Demonetization: Arrival with a Bang

Liberalization has left the soils of democracy loose. Firmer grounds have arrived now.

India has one aspect in common: the need for a special reward for performing ‘duties’. The attribute is so common across the country that research studies have gone to the extent of proving manifestation of corruption at even rudimentary levels of public services, through experiments. Recognising expectations and ‘being prepared’ for ‘unprecedented financial expenses’ is a common feature, especially with essential public services.

Corruption is perhaps an idiosyncrasy of development. When reform arrives in ideas, responsibilities, and development, corruption arrives as a catalyst, and becomes the mainstay. At global standards, the largest percentage of corruption was cited in the government offices, in most cases, and sectors that are the most affected are Real Estate, Oil, Mining, and Education. Bigger the transactions, the larger the money in circulation, and more the incidence of tax avoidance. Coming in at 76th, in the list of the least corrupted nations of the world (of 175), and with outrages by several victims of corruption, there was much to be done about the encumbrance.  India has been counted as one of the foremost economies in technology utilisation, and now it is time the economy shows the world what (good) use the latter can be put into.

Corruption serves as an impediment to economic development and policy implementation at various levels. In this sense, it can be seen as an inhibitor of social welfare as well. When public services do not reach the intended population, then there is distortion in execution of plans by the government. The outcome is a weak economic structure. Of course, corruption cannot, in totality, be an economic phenomenon alone. It has roots in various units, and creeps up into other components. That is the thing about corruption; it spreads like the fiery wings of a prey. And, when it does, it continues to fly, grow and create a mammoth gaping hole in the system. India’s case is precisely this: an estimated loss of USD 34,393 million due to illegal financial flows was reported in 2013. In the face of such profligate losses, market reforms come as a forlorn resort to contain them. The situation has dictated much more drastic measures to uphold dignity of responsibilities especially in the public services area. Market reforms as the aftermath of liberalization helped in conquering intense competition between monopolistic firms, and therefore reducing corruption. An evidence of this is the low rank in 1995, at the start of liberalization.  However, with power vested in the hands of the elected few, and the ever-increasing imbalances in income, corruption grew rapidly in the years that followed. Market reforms were more of a cause than a cure. India has come a long way in proliferating simpler, safer modes of financial transactions (payments) for services; especially public services. Competitive remunerations and adequate facilities in the public sector services have not been satisfactory enough to arrest corruption at any level. Two cited reasons might be inflation and unmatchable income growth. An additional reason may be bourgeoning nouveau capital-intensive businesses that need financial support, but are impeded by numerous controls, licenses and legalities that undue waiting time. As one of the highest tax paying economy, India is also high on tax evasion, given the incidence of high income from corruption. This has left an affluent economy like India with but one choice: demonetization.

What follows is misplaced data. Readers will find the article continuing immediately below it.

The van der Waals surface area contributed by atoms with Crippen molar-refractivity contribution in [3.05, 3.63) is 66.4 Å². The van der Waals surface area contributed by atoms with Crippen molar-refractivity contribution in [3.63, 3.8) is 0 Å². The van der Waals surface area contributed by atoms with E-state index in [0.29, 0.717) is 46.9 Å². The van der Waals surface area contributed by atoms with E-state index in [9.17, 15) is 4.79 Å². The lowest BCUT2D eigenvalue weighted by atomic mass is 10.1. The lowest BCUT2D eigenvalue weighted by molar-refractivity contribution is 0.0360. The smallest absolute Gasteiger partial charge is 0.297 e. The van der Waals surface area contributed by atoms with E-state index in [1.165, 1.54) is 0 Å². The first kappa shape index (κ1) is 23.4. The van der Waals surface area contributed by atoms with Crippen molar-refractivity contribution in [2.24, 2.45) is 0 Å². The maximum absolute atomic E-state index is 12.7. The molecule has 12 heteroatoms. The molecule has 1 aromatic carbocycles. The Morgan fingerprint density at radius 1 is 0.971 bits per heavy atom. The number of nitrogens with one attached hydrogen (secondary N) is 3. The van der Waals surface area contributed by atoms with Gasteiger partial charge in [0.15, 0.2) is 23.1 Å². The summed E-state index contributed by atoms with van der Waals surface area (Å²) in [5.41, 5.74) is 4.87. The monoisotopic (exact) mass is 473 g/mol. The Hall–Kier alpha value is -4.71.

Removing conditions that give rise to corruption may sort of be a process of uprooting the phenomenon. Flushing our black money from the system may not be a one-night affair. It starts however, with the slowing down of liquidity in the market. Curbing notes of higher denomination and fixing lower withdrawal limits, as the next steps to voluntary disclosure, may be a bold step, but a much-needed, logical turning point. The most predictable outcome would be political upheaval, as the hoarders come rich. The most afflicted segment in the process may be new businesses, especially capital-intensive ones. It may take a while for the industry to get used to the new system, and to imbibe new processes that allow lesser physical exchange of currency, and inflation-control. While individuals and households may find ways to operate with lesser money-holdings, it may be an unescapable problem for new businesses for the time being.

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